More than 1 million people in the UK will undergo tissue repair to the eye at a cost of over £20 million per annum to health and social services.
The eye heals in a multitude of ways after trauma, surgery and pathology, and, often, successful repair is measured by the restoration of transparency of tissues located in the visual axis. Other times, controlled wound repair is desirable, for example in the case of elective surgeries such as laser refractive surgery and glaucoma filtration surgery.
Laser refractive surgery is a multimillion pound business in the UK, but unfortunately in a small number of cases the cornea heals incompletely and can remain hazy, reducing vision. In glaucoma, elevated intraocular pressure can be reduced by creating a drainage channel which allows aqueous humor to leave the eye. In this situation, normal repair processes need to be controlled because "healing" of this channel would lead again to high intraocular pressure.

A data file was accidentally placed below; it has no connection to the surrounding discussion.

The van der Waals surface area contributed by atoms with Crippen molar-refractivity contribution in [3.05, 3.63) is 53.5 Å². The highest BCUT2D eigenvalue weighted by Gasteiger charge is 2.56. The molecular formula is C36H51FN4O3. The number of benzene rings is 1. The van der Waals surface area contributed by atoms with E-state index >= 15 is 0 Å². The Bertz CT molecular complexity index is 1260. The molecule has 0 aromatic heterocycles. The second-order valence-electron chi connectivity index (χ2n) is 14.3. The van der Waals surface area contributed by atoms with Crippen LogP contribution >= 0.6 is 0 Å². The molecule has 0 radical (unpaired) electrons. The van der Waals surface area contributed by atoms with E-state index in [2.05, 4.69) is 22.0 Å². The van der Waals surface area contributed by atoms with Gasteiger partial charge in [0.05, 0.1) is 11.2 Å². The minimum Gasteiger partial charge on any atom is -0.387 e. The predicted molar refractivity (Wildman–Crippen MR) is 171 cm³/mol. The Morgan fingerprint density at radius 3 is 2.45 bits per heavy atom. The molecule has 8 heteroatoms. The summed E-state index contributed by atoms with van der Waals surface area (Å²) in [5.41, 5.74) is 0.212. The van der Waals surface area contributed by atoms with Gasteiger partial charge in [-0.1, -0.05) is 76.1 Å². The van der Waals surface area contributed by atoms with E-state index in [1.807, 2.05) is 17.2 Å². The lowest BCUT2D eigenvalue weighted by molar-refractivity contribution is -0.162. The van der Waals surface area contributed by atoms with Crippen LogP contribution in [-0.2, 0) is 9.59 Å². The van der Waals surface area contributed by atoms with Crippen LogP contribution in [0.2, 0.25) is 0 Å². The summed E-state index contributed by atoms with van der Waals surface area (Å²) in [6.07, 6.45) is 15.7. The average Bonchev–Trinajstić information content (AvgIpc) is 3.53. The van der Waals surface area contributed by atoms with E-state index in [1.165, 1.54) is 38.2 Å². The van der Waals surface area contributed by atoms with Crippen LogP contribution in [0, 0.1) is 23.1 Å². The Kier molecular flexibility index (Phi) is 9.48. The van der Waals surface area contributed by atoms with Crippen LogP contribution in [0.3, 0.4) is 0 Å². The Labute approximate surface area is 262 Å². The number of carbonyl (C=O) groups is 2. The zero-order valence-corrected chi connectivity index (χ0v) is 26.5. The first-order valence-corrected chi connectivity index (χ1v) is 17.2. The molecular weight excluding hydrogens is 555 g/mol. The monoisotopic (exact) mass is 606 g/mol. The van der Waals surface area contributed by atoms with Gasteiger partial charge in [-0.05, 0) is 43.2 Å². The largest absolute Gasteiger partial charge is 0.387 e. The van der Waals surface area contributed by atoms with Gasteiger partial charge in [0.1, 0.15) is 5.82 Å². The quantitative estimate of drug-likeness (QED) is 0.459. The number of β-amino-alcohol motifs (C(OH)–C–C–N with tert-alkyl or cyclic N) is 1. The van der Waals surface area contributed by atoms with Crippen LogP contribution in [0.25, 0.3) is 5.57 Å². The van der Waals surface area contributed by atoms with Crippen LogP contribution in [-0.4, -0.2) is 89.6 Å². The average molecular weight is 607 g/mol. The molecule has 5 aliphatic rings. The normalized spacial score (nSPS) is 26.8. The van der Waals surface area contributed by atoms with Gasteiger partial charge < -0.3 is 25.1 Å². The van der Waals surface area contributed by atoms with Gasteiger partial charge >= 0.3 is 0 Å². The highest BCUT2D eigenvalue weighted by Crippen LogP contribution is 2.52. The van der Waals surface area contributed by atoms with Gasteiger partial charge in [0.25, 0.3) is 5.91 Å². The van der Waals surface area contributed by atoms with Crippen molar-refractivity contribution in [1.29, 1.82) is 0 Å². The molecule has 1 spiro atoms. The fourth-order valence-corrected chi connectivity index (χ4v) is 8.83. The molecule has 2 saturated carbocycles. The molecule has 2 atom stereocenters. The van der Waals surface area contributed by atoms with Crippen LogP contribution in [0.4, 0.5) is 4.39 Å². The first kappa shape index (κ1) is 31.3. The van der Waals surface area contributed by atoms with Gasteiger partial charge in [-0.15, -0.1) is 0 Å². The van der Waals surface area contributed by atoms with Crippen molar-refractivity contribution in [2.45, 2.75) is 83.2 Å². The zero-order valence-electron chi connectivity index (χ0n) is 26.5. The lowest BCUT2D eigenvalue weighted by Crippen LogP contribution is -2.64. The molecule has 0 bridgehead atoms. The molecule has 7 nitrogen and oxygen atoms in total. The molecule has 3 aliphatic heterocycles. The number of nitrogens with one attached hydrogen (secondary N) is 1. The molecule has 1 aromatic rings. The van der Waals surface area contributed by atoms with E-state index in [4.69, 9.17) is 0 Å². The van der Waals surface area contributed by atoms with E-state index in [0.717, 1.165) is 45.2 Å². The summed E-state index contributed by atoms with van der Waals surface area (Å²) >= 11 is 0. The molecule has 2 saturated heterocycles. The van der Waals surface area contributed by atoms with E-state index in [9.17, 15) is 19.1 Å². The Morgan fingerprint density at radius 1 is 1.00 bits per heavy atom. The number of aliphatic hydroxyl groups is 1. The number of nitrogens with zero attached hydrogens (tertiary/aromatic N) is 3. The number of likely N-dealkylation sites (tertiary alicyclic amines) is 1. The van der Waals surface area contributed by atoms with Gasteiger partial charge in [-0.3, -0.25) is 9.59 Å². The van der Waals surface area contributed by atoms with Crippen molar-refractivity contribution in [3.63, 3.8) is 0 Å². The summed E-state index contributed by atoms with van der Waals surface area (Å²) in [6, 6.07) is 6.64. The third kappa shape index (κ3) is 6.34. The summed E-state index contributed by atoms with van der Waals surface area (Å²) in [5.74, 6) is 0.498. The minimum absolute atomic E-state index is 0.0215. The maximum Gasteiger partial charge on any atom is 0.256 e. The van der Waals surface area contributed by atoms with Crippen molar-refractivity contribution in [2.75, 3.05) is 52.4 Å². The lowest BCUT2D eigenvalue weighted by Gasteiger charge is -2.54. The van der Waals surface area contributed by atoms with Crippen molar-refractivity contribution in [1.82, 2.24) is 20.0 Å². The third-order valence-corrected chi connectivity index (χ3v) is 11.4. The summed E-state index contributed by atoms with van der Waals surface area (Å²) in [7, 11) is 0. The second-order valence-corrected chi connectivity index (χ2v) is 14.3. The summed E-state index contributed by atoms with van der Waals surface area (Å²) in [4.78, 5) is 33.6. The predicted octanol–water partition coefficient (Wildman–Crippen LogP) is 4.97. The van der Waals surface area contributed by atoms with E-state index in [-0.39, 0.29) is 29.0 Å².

The eye is also prone to a number of pathological conditions (e.g. proliferative diabetic retinopathy, age-related macular degeneration) which are considered to be excessive and uncontrolled wound healing processes involving angiogenesis and fibrosis. Often the result is blindness. Research groups across Cardiff University are investigating these processes with emphasis on corneal transparency, repair and tissue engineering, and the regulation of angiogenesis.